In the past year or so, I’ve witnessed several major internationally acclaimed artists get murdered by their sound person. I won’t mention names because there’s no need to embarrass anyone, but I find it somewhat disturbing that an engineer can take a gig but not be responsible enough to do some homework, such as listening to the act’s recordings. It’s a sign of respect for the band and their fans that an engineer is aware of an act’s musical legacy, and to honor that legacy.
This was a large band with drums, bass, keys, guitar, horns and multiple vocalists. You’ve heard this band on the radio a thousand times, and an important part of their sound is the horn section. Some of my band and crew were really excited to be on the same bill, so we watched them from the side of the stage for a bit and then decided to walk out front to the mix position. What we heard was horrifying.
The mix engineer had no clue about how this band should sound. Could it have been because his parents weren’t born when the band’s first record was released? Maybe. He was mixing them like they were a dance act: a big badass kick drum way in front of the mix, and absolutely no respect for the arrangements. I keep my mouth shut in situations like this because I’m not going to be that guy who stands there boasting, “Well, if I were mixing these guys they’d sound so much better because I know how to use the flux capacitance plug-in to adjust the number of parsecs in the guitar channel blah blah blah…”
In my mind, I was thinking, “Wow, this guy really doesn’t get this act at all.” After listening for three or four minutes from nearby the house mix position, one of my musicians turned to me and said, “This is unlistenable.” I felt relieved that my reality was in check.
Another band you’ve heard thousands of times, though in a different genre than Case #1. This time the instrumentation was bass, drums, keys, guitar and lead vocal. Their sound revolves around the keys and guitar, but apparently their engineer was absent on that day of school. His take on it was: “kick drum and <insert name of band here>.” Literally. The kick was so loud that I would have laughed if I hadn’t been crying from the pain in my ears. What is this guy thinking? There’s plenty of power to be had from the bass and keyboard players. If you ever listened to any of their recordings, you’d know that this particular drummer swings from the top (not the bottom). I wondered if the engineer ever listened to those recordings.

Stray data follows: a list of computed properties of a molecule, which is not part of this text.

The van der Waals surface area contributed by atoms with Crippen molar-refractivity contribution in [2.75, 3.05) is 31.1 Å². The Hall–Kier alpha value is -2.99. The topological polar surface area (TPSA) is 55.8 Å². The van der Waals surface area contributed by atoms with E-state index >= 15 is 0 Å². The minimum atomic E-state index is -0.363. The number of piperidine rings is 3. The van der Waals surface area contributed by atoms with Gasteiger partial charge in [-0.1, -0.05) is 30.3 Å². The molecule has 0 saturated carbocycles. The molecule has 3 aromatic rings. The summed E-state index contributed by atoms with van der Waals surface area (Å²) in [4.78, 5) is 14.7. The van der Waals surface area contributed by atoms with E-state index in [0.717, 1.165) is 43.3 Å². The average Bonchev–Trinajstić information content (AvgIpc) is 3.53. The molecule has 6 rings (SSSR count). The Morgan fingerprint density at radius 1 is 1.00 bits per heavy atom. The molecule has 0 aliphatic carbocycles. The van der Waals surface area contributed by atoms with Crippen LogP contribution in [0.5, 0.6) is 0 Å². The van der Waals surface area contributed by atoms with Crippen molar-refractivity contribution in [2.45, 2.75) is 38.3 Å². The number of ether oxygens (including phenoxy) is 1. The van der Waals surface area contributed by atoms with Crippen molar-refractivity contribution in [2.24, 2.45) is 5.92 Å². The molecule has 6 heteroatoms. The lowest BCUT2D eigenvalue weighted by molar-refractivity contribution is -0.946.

Case # 3 was very different from the first two. This band was a three-piece power trio with bass, drums and guitar/vocal. Polar opposite from Cases 1 and 2. Their front of house guy had the guitar and voice sounding like the guitar player was standing a hundred feet in front of the rhythm section. Absolutely no power, just screech. Yikes! But come to think of it, that’s exactly how the recordings sound—so kudos to engineer #3 for duplicating the sound of the original recordings whether he realized it or not, and no matter how poor the sound may have been.
I’m not saying that the goal of a live engineer must be to precisely emulate a band’s recordings. That could actually be a detriment for some older artists because their recordings may have been made in an era when recording technology was fidelity-challenged, and the recording techniques were most likely different from the methods we use today (such as multi-miked drum kits). But for heaven’s sake, could we please have the lead vocal louder than the kick drum?
All three acts were mixed by engineers who had been hired for the tour. If these shows were mixed by a “house” engineer (who might not be familiar with the act), then I could understand the lack of familiarity. But when you’re hired to mix a tour, I think you owe it to the act to be familiar with their sound and try to deliver it to the audience.